Because one of my Google alerts is “realistic young adult fiction”, I’m notified when something goes out on the web that deals with that topic. Today, a well-written opinion piece came across from The Valley Vanguard online that was written by Brianna Rivet, a young woman whom I am guessing is a junior at Saginaw Valley State University in Michigan. (Okay, I’m not a detective, but I get a kick out of putting clues together.) The title of her piece caught my attention right away: Young adult fiction stagnant, troublingly formulaic. I was curious to see her take, as a young adult, on what she considered stagnant and formulaic.
I found her opinion refreshing and “real”. (Okay, of course, since it aligned with my thinking, I would agree with her. Isn’t that how we all operate, anyway?) But seriously, while I was probably looking for affirmation and validation for the genre in which I write in an era when dystopian and “other realm” stories are at the top of the bestseller lists, I had to agree with her. (Okay, color me green! Yes, those dystopian books that have graced the top of the bestseller list do make me a little jealous.)
Just hear me out…I’m going to guess that 99% of the young adult readers will never be faced with trying to outwit an opponent who is out to kill them before they get killed themselves, or fighting against entities that morph from one being to another. These are nowhere in the realm of reality of what they may have to face in their lives. It’s fun to imagine other worlds and other beings (although, I do get concerned with so much violence in today’s literature and entertainment) but it seems many of them are just trying to jump on the coattails of a few successes. Don’t get me wrong. We do need stories for escapism, but there are other ways to escape into a different world – a world they would recognize. A world that isn’t so bleak.
I guess when compared to the last decade’s best sellers, I’m a rebel who marches to her own drum. I write the stories I wanted to read as a middle schooler and young adult. (I also taught middle school English for 26 years, so I had plenty of conversations with thousands of readers in my classroom who weren’t shy about telling me what they did and dd not like in the books they read.) They don’t want to feel unempowered when they’re through.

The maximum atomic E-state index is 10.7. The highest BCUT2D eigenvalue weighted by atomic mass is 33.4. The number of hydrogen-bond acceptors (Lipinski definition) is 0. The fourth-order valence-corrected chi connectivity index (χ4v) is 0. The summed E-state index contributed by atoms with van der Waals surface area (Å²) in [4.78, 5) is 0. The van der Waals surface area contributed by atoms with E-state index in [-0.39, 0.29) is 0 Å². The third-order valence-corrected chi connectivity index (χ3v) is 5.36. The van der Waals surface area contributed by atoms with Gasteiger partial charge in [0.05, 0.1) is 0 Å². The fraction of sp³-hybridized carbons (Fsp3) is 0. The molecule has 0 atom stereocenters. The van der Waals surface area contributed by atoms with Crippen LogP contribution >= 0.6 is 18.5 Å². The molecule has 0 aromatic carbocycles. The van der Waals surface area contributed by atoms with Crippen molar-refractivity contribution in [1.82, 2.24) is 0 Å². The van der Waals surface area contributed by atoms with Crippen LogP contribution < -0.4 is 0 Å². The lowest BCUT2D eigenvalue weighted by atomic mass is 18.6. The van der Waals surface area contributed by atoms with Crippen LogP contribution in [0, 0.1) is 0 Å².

As a contemporary, realistic fiction author, one of my goals with my stories is to showcase real teenagers in real situations that are not ordinary to the majority of teenagers, but are situations they will probably encounter during their formative teenage, angst-driven years. (How was that for a lofty, mouthful goal?) My characters don’t fight off dragons, werewolves, vampires and demons. No, they struggle with real-life issues: the death of a close loved one , a family member with a disability, adoption, a family member with war-related PTSD, new relationships, real-life difficult choices and moral issue struggles.
Realistic fiction can subliminally, or even overtly, give them tools and confidence to deal with real-life situations. I dare say it can give them hope. While the characters in the books are fictional, teens will identify with those who are the same age as they are and in their mind will process their situations as real.
A quote from The Valley Vanguard resonated with me:
“If YA (young adult) fiction starts to challenge young adults to think differently about the world
around them, it could start to bring a real, important impact to the shaping of a generation.”
That quote sums up my goal. I want my books to entertain, for sure, but I also want them to empower readers. And, yes, the teacher in me will always want to make sure readers learn something from my stories. I want to be that writer who has a positive impact “to the shaping of a generation”.
One review on Amazon of my novel Over the Edge is my all-time favorite because, although it’s written by an adult, it proves to me that I have accomplished my goal with that book. Karen Jensen (and, no, I don’t personally know her) wrote:
While I haven’t read many books with autistic characters, this one stood out as amazingly real. Dylan’s brother is a regular kid in many ways, and because Erik is never presented as exceptionally angelic or exceptionally pitiable, Dylan’s quest to look out for him without sacrificing his own interests is gripping.
I kept hoping he’d do the right thing, because he’s a likeable guy, but there were times when it seemed impossible. Again, nothing came across as unrealistic; it was easy to envision every situation happening to real people who might live just down the street.
By the end, I found myself no longer feeling nervous about volunteering for the special-needs students at church. It was so empowering to read about an autistic boy who really IS just another kid with problems that aren’t his fault, and the kind of (good and bad) reactions Erik generates among family, neighbors, and Dylan’s classmates…especially the compelling Willow and the frightening Brock.
SHAZAM! Score one for me! Yippie-ti-yi-yo! Hooray! I accomplished my goal!
As a writer, tackling unique, contemporary subjects isn’t easy, but it is as diverse as the real world. I don’t think there’s anything stagnant or formulaic about it. Why wouldn’t I want to take advantage of that?
Lest it seem that I was doing any genre bashing, I’ll qualify what I’ve just written with these comments. I’m sure most writers write what they like to read. It doesn’t mean the books I don’t normally pick up aren’t great. It just means they’re not for me…which means, there are probably other readers who feel the same way.
If you’re a writer, here’s my advice: Let your heart and passion flow out through your fingers and into the keyboard. There are readers out there for everything. And may your novel hit the #1 spot on the New York Times Bestseller list – well, that is, after mine has ended its 100 week reign there! <wink>